The other workshops in the series are:
Workshop 1: Ideation and evaluation: generating ideas for enterprise and research
Workshop 3: Business plans and funding: turning ideas into reality
Workshop 4: Telling the world about your idea: pitching yourself

Mon 16
Postdocs: Communication & Personal Impact (1:1 Coaching) Finished 09:30 - 10:30 Student Services Centre, Meeting Room BG04

Do you get the results you want from your communication with others at work? Are you able to talk with confidence in meetings and interviews? Do you have a high level of impact when speaking in public?

This individually focused and completely confidential one-to-one coaching session will help you refine your presentation skills, help you speak more confidently as an emerging leader in your research field, and develop new approaches to your communication in a wide range of professional situations. Constructive feedback will give you insight into your speaking style, how you come across to others, and how well your ideas are communicated. Coaching will focus on your individual requirements ranging from practical points about elocution and vocal projection, to holding the attention of a room, to structuring a compelling presentation.

Postdocs: Communication & Personal Impact (1:1 Coaching) Finished 15:30 - 16:30 Student Services Centre, Meeting Room BG04

Do you get the results you want from your communication with others at work? Are you able to talk with confidence in meetings and interviews? Do you have a high level of impact when speaking in public?

This individually focused and completely confidential one-to-one coaching session will help you refine your presentation skills, help you speak more confidently as an emerging leader in your research field, and develop new approaches to your communication in a wide range of professional situations. Constructive feedback will give you insight into your speaking style, how you come across to others, and how well your ideas are communicated. Coaching will focus on your individual requirements ranging from practical points about elocution and vocal projection, to holding the attention of a room, to structuring a compelling presentation.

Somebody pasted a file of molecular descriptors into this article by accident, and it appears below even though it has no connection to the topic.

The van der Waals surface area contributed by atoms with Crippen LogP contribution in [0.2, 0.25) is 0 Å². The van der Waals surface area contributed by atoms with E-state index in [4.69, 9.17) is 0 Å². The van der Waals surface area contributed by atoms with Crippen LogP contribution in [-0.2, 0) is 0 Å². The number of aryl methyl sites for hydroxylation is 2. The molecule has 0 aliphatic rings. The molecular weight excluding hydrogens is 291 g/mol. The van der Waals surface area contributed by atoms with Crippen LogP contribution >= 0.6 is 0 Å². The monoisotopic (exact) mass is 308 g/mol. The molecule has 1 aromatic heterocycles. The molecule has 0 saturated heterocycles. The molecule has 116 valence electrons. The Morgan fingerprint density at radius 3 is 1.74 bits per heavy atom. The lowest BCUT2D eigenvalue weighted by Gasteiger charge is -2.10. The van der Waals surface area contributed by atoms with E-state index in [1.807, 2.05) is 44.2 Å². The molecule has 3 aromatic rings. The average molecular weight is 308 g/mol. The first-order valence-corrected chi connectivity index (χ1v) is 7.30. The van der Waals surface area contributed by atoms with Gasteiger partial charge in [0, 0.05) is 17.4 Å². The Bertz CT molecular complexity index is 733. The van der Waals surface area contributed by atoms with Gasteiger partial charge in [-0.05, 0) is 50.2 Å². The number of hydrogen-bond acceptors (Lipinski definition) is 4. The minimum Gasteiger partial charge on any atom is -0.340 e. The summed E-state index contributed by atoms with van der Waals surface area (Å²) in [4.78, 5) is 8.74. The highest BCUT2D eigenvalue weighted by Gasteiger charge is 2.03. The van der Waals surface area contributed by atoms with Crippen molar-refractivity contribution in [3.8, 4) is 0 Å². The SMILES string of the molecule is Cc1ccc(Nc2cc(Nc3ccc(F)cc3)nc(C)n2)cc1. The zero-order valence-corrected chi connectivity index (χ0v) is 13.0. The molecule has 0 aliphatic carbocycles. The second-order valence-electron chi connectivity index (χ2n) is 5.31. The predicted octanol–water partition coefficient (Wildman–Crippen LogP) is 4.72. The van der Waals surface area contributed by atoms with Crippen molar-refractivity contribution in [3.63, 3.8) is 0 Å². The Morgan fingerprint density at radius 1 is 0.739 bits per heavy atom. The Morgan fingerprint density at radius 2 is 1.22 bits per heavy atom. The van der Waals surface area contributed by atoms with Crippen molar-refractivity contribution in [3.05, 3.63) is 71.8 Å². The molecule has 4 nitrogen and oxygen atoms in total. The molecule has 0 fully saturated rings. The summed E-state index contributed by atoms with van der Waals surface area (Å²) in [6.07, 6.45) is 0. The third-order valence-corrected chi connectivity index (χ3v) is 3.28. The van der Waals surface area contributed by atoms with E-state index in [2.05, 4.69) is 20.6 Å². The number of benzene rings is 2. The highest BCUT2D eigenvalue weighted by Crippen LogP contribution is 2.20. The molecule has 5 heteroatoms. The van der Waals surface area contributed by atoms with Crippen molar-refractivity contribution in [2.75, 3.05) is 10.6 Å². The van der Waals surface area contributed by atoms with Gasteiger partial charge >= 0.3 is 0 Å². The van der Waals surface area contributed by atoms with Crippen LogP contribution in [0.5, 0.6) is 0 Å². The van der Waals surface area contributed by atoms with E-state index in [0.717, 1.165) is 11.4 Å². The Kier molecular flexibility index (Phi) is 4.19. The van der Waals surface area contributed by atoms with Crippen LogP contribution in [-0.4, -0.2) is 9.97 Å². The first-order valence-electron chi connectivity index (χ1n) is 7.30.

Tue 17
Writing Your First Year Report (STEMM) Finished 10:00 - 12:00 Student Services Centre, Exams Hall, Room AG03c

Aimed at first-year PhD students, this course is designed to get you thinking and working effectively on writing your end-of-first-year-report. How to start? What is expected? How do you make it work for you? These and many other important questions, hints and tips will be addressed in this half-day session.

Outcomes:

  • Understand the standard form and function of the first year report
  • Start planning the structure of your report
  • Experience the benefits of editing and receiveing feedback on writing
Postdocs: Communication & Personal Impact (1:1 Coaching) Finished 10:30 - 11:30 Student Services Centre, Meeting Room BG04

Do you get the results you want from your communication with others at work? Are you able to talk with confidence in meetings and interviews? Do you have a high level of impact when speaking in public?

This individually focused and completely confidential one-to-one coaching session will help you refine your presentation skills, help you speak more confidently as an emerging leader in your research field, and develop new approaches to your communication in a wide range of professional situations. Constructive feedback will give you insight into your speaking style, how you come across to others, and how well your ideas are communicated. Coaching will focus on your individual requirements ranging from practical points about elocution and vocal projection, to holding the attention of a room, to structuring a compelling presentation.